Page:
Section \ref{sheaves-section-glueing-sheaves}.
By the results of that section we obtain a sheaf of rings
$\mathcal{O}_X$ on $X$ such that $\mathcal{O}_X|_{U_i}$
is isomorphic to $\mathcal{O}_{U_i}$ compatibly with
the glueing maps displayed above.
In particular $(X, \mathcal{O}_X)$ is a locally ringed
space since the stalks of $\mathcal{O}_X$ are equal
to the stalks of $\mathcal{O}_i$ at corresponding
points.
\medskip\noindent
The proof of the mapping properties is omitted.
\end{proof}
\begin{lemma}
\label{lemma-glue-schemes}
\begin{slogan}
Schemes can be glued to give new schemes.
\end{slogan}
In Lemma \ref{lemma-glue} above, assume that all
$X_i$ are schemes. Then the resulting locally ringed
space $X$ is a scheme.
\end{lemma}
\begin{proof}
This is clear since each of the $U_i$ is a scheme
and hence every $x \in X$ has an affine neighbourhood.
\end{proof}
\noindent
It is customary to think of $X_i$ as an open subspace of
$X$ via the isomorphisms $\varphi_i$. We will do this in
the next two examples.
\begin{example}[Affine space with zero doubled]
\label{example-affine-space-zero-doubled}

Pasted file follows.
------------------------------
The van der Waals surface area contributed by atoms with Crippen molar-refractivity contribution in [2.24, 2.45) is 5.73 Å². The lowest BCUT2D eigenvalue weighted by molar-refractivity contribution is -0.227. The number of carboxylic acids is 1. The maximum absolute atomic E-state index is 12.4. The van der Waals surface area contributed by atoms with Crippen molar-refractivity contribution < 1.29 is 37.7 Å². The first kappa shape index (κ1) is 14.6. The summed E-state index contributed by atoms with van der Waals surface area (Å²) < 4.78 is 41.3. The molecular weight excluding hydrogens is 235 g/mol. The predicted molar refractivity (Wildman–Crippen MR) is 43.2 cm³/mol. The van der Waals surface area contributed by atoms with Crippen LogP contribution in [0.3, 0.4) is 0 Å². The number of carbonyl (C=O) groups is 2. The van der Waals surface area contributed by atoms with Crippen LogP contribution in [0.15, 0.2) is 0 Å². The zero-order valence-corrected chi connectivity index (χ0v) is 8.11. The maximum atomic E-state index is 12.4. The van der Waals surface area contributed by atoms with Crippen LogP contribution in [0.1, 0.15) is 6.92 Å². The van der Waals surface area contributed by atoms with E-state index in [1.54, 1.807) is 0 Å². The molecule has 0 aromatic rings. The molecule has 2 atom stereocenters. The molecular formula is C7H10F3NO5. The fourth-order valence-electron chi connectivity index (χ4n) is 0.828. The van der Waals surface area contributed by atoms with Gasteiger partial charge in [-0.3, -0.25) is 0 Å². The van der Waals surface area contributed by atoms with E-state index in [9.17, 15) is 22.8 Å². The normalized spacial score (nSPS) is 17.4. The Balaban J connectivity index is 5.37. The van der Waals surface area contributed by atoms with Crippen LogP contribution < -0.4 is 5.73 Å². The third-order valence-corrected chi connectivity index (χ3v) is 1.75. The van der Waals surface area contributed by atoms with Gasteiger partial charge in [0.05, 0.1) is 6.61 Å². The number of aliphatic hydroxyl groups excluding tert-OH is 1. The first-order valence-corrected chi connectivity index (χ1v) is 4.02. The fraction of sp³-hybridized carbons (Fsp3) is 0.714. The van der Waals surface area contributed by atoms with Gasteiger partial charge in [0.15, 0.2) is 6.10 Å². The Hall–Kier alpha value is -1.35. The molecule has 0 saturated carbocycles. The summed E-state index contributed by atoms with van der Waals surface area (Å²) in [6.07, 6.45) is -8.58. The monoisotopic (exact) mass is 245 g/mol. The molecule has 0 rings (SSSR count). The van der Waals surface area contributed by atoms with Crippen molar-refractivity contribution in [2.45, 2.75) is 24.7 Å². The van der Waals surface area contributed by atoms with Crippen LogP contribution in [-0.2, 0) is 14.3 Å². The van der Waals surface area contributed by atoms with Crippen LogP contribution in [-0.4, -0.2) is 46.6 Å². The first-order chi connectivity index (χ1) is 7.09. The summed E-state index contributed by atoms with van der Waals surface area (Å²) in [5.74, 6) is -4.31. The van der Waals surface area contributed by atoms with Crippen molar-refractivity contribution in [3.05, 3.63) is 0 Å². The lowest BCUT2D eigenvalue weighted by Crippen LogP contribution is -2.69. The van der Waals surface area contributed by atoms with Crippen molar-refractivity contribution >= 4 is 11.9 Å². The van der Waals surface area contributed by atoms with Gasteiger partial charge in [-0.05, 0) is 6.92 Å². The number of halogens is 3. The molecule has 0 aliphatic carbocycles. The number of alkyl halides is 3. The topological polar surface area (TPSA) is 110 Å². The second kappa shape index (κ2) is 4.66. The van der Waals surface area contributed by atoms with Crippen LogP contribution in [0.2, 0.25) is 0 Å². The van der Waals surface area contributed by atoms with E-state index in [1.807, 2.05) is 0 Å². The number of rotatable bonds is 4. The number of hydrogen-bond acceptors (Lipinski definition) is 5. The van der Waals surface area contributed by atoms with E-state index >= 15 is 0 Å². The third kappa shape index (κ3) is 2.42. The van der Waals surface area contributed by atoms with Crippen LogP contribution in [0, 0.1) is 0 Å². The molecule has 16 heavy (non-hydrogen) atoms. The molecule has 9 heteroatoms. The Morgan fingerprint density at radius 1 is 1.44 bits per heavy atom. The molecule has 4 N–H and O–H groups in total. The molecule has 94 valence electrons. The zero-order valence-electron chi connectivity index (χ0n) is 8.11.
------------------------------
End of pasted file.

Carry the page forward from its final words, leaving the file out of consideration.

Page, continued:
Let $k$ be a field. Let $n \geq 1$.
Let $X_1 = \Spec(k[x_1, \ldots, x_n])$,
let $X_2 = \Spec(k[y_1, \ldots, y_n])$.
Let $0_1 \in X_1$ be the point corresponding to the maximal ideal
$(x_1, \ldots, x_n) \subset k[x_1, \ldots, x_n]$.
Let $0_2 \in X_2$ be the point corresponding to the maximal ideal
$(y_1, \ldots, y_n) \subset k[y_1, \ldots, y_n]$.
Let $U_{12} = X_1 \setminus \{0_1\}$ and
let $U_{21} = X_2 \setminus \{0_2\}$. Let
$\varphi_{12} : U_{12} \to U_{21}$ be the isomorphism
coming from the isomorphism of $k$-algebras
$k[y_1, \ldots, y_n] \to k[x_1, \ldots, x_n]$
mapping $y_i$ to $x_i$ (which induces $X_1 \cong X_2$ mapping
$0_1$ to $0_2$).
Let $X$ be the scheme obtained from the glueing data
$(X_1, X_2, U_{12}, U_{21}, \varphi_{12},
\varphi_{21} = \varphi_{12}^{-1})$. Via the slight abuse
of notation introduced above the example we think of
$X_i \subset X$ as open subschemes.
There is a morphism $f : X \to \Spec(k[t_1, \ldots, t_n])$
which on $X_i$ corresponds to $k$ algebra map
$k[t_1, \ldots, t_n] \to k[x_1, \ldots, x_n]$
(resp.\ $k[t_1, \ldots, t_n] \to k[y_1, \ldots, y_n]$)
mapping $t_i$ to $x_i$ (resp.\ $t_i$ to $y_i$).
It is easy to see that this morphism identifies
$k[t_1, \ldots, t_n]$ with $\Gamma(X, \mathcal{O}_X)$. Since
$f(0_1) = f(0_2)$ we see that $X$ is not affine.
\medskip\noindent
Note that $X_1$ and $X_2$ are affine opens of $X$.
But, if $n = 2$, then $X_1 \cap X_2$ is the scheme
described in Example \ref{example-not-affine} and hence not affine.
Thus in general the intersection of affine opens of a scheme
is not affine. (This fact holds more generally for any $n > 1$.)
\medskip\noindent
Another curious feature of this example is the following.
If $n > 1$ there are many irreducible closed subsets $T \subset X$
(take the closure of any non closed point in $X_1$ for example).
But unless $T = \{0_1\}$, or $T = \{0_2\}$ we have
$0_1 \in T \Leftrightarrow 0_2 \in T$. Proof omitted.
\end{example}